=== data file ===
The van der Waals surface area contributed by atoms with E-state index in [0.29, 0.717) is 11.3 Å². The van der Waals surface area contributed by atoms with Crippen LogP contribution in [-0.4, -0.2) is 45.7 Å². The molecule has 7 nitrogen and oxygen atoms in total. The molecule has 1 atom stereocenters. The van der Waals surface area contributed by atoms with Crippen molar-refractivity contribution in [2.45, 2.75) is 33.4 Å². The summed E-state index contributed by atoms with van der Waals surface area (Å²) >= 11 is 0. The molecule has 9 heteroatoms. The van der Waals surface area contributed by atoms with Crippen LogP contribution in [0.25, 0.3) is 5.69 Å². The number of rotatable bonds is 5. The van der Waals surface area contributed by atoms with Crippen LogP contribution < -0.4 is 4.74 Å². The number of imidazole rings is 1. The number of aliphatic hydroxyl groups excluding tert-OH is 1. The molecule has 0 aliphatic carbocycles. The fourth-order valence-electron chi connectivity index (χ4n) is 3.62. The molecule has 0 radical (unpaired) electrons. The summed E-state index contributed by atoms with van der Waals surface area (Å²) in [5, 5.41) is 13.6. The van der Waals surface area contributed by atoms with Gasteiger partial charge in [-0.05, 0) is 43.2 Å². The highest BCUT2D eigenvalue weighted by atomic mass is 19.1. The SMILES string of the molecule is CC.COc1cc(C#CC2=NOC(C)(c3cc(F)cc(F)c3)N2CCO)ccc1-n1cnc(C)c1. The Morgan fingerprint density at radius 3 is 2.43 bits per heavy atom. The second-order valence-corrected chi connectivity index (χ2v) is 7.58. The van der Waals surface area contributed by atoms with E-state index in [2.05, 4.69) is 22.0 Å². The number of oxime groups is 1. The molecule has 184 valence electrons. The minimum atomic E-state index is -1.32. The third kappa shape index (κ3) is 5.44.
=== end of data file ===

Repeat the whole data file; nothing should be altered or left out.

The van der Waals surface area contributed by atoms with E-state index in [0.29, 0.717) is 11.3 Å². The van der Waals surface area contributed by atoms with Crippen LogP contribution in [-0.4, -0.2) is 45.7 Å². The molecule has 7 nitrogen and oxygen atoms in total. The molecule has 1 atom stereocenters. The van der Waals surface area contributed by atoms with Crippen molar-refractivity contribution in [2.45, 2.75) is 33.4 Å². The summed E-state index contributed by atoms with van der Waals surface area (Å²) >= 11 is 0. The molecule has 9 heteroatoms. The van der Waals surface area contributed by atoms with Crippen LogP contribution in [0.25, 0.3) is 5.69 Å². The number of rotatable bonds is 5. The van der Waals surface area contributed by atoms with Crippen LogP contribution < -0.4 is 4.74 Å². The number of imidazole rings is 1. The number of aliphatic hydroxyl groups excluding tert-OH is 1. The molecule has 0 aliphatic carbocycles. The fourth-order valence-electron chi connectivity index (χ4n) is 3.62. The molecule has 0 radical (unpaired) electrons. The summed E-state index contributed by atoms with van der Waals surface area (Å²) in [5, 5.41) is 13.6. The van der Waals surface area contributed by atoms with Gasteiger partial charge in [-0.05, 0) is 43.2 Å². The highest BCUT2D eigenvalue weighted by atomic mass is 19.1. The SMILES string of the molecule is CC.COc1cc(C#CC2=NOC(C)(c3cc(F)cc(F)c3)N2CCO)ccc1-n1cnc(C)c1. The Morgan fingerprint density at radius 3 is 2.43 bits per heavy atom. The second-order valence-corrected chi connectivity index (χ2v) is 7.58. The van der Waals surface area contributed by atoms with E-state index in [2.05, 4.69) is 22.0 Å². The number of oxime groups is 1. The molecule has 184 valence electrons. The minimum atomic E-state index is -1.32. The third kappa shape index (κ3) is 5.44.